Sometime in the fall last year, I was at my local supermarket in San Francisco’s Mission District, picking through some melons when I heard the unmistakable sound of a body hit the floor behind me — hard. I turned to find a woman being handcuffed and led into an employees-only area, as she pleaded with the security guard: “I lost my job and need to feed my children.” It was nothing short of heartbreaking.
Later, as I waited to pay for my groceries at the register, I watched another woman set off an alarm as she ran out of the supermarket with bananas and baby food in her arms. She made it — and presumably was able to feed her child that night.
I thought of that desperate day again when I read an extensive report released today on the state of food hardship in America (pdf) by the Food Research and Action Center (FRAC). In it comes the striking news that one in five Americans went hungry at some point in 2009.
Food hardship was measured as those who responded affirmatively to the question, “Have there been times in the past twelve months when you did not have enough money to buy food that you or your family needed?” By the end of last year, the national food hardship rate was 18.5 percent. For households with children, the rate was much higher, at 24.1 percent.
For the general population, food hardship, which is the most basic indicator of general socio-economic hardship, was higher in 2008 than in 2009, but let’s not pat ourselves on the back just yet — one in eight Americans are on food stamps today. Indeed, it appears that thanks to social programs like SNAP, food hardship did not continue to skyrocket throughout last year. With the recession, eligibility for food stamps was eased and benefits were increased. (Thank you, welfare state!)
Most of the report’s stats are dismal — and I could continue enumerating them to paint a more detailed picture of our hunger crisis, but I would rather hone in on the data that might hold some real political capital. You can speak about national hunger rates but hawking national data doesn’t hold reluctant or deluded politicians accountable — America is a large, amorphous entity for which everyone ought but often no one feels responsible or moved to act.
That’s why I am especially excited by the fact that the FRAC report gives us a highly localized look at hunger in America — and breaks it down by congressional district:
Of the 436 Congressional Districts (including the District of Columbia), 311 had a food hardship rate of 15 percent or higher. In 139 of them the rate was 20 percent or higher. Practically every Congressional District in the country had more than a tenth of respondents reporting food hardship.
Districts with the worst rates can be found in a whole range of states — California, Florida, Georgia, Illinois, Michigan, Texas, Mississippi, New York — but, on the aggregate, hunger is most widespread in the South. These are districts represented in Washington, for the most part, by right-wingers and Democrats-only-in-name generally opposed to the expansion of welfare programs, even in the face of a massive recession.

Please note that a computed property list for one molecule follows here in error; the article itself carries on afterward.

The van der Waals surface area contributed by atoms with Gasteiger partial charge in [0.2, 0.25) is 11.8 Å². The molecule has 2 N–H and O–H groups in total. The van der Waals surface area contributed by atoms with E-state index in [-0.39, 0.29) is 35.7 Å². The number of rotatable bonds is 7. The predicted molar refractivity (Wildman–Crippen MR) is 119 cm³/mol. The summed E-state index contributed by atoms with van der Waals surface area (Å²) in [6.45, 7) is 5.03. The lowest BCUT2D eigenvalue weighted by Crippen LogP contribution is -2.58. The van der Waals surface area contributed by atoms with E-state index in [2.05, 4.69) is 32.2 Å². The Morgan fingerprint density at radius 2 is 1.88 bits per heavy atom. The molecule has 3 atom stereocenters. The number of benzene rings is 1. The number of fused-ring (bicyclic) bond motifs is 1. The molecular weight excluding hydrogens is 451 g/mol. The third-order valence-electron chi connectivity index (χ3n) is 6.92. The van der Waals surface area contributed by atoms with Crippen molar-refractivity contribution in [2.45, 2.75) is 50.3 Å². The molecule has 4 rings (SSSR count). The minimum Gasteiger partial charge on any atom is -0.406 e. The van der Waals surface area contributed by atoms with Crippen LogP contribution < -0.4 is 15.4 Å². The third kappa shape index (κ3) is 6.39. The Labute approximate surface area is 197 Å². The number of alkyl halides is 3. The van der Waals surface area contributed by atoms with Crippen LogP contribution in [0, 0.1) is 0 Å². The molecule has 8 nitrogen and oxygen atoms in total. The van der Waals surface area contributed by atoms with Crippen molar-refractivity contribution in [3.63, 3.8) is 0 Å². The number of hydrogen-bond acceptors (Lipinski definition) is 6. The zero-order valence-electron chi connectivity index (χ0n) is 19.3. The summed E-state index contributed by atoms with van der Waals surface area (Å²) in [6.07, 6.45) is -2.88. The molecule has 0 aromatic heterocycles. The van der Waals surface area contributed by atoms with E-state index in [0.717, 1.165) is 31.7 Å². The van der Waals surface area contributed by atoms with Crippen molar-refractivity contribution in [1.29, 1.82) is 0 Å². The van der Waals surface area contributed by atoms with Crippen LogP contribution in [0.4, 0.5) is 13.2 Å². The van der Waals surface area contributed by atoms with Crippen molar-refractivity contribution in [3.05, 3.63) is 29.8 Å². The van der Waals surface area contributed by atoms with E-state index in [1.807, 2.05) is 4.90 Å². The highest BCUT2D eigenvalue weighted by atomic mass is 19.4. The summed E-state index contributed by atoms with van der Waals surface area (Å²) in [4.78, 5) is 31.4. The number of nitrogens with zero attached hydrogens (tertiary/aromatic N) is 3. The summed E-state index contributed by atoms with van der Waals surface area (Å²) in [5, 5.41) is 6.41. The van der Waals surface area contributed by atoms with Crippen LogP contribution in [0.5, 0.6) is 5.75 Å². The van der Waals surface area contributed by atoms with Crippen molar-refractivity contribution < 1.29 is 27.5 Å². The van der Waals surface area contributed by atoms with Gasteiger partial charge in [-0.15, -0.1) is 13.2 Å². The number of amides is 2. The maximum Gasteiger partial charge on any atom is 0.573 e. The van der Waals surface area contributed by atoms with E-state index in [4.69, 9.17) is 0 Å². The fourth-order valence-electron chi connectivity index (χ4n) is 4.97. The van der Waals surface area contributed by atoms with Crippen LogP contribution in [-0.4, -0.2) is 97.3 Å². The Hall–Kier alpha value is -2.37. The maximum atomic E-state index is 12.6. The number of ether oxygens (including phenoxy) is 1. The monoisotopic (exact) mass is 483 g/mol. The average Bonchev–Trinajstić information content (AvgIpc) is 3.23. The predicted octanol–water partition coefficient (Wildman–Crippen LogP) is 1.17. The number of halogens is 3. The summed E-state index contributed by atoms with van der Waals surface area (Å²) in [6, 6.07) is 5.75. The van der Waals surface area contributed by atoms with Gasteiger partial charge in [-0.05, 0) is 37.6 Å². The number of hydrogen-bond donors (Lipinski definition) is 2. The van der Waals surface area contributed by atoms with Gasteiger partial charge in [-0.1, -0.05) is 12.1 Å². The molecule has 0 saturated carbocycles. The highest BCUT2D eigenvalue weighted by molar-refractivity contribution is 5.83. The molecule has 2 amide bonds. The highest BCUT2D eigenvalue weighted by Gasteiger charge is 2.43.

This report could not have come at a better time. Just this morning came news that the Senate is planning a $80 billion job-creation bill that will cut Americans’ extended unemployment benefits (the House bill would not do this). This is the kind of boneheaded move that is predicated on the infallibility of the welfare-state-is-bad and/or anything-but-debt theses, and not in reality.
The battle worth fighting in 2010 is one that steers the government back to caring for the interests of regular Americans — and away from the corporations and financial institutions that have benefited most from governmental attention in this recession. There will be a lot of debate — and one-sided fear-mongering — about the expansion of low-income social assistance and unemployment programs, ranging from food stamps to COBRA; there will be a lot of talk about rising debt and budget-freezing, too.
But reports like FRAC show that as bad as hunger is today, it would be far worse without the social programs currently in place. President Obama has set a goal of eliminating child hunger by 2015. Pressuring Congress with the facts on hunger in their own districts is a good place to start working toward that goal, which while lofty, considering our current state, is completely achievable, especially in a country as wealthy — and bountiful — as ours.
Now with our Customary Land Tenure System in Papua New Guinea. We do not see this a major problem. A family who earn less than a US dollar a day in the rural communities still have surplus of organic food and water from rivers, streams, and creeks. Adding to that, they have a house (a simple traditional hut) but they do not have to worry about all the bills.
The people who are starving in USA do not have land like the Papua New Guineans. Given the economic crisis, and companies are down sizing their labour force as cost cutting measures, how will the millions of parents cater for food and water for their families?
With the PNG government push for Land Reforms and encouraging Customary landowners to register their lands for economic development is a "death trap". Becarefull Papua New Guinea, DO NOT BE FOOLED!!!!!!!!!!!!!!!
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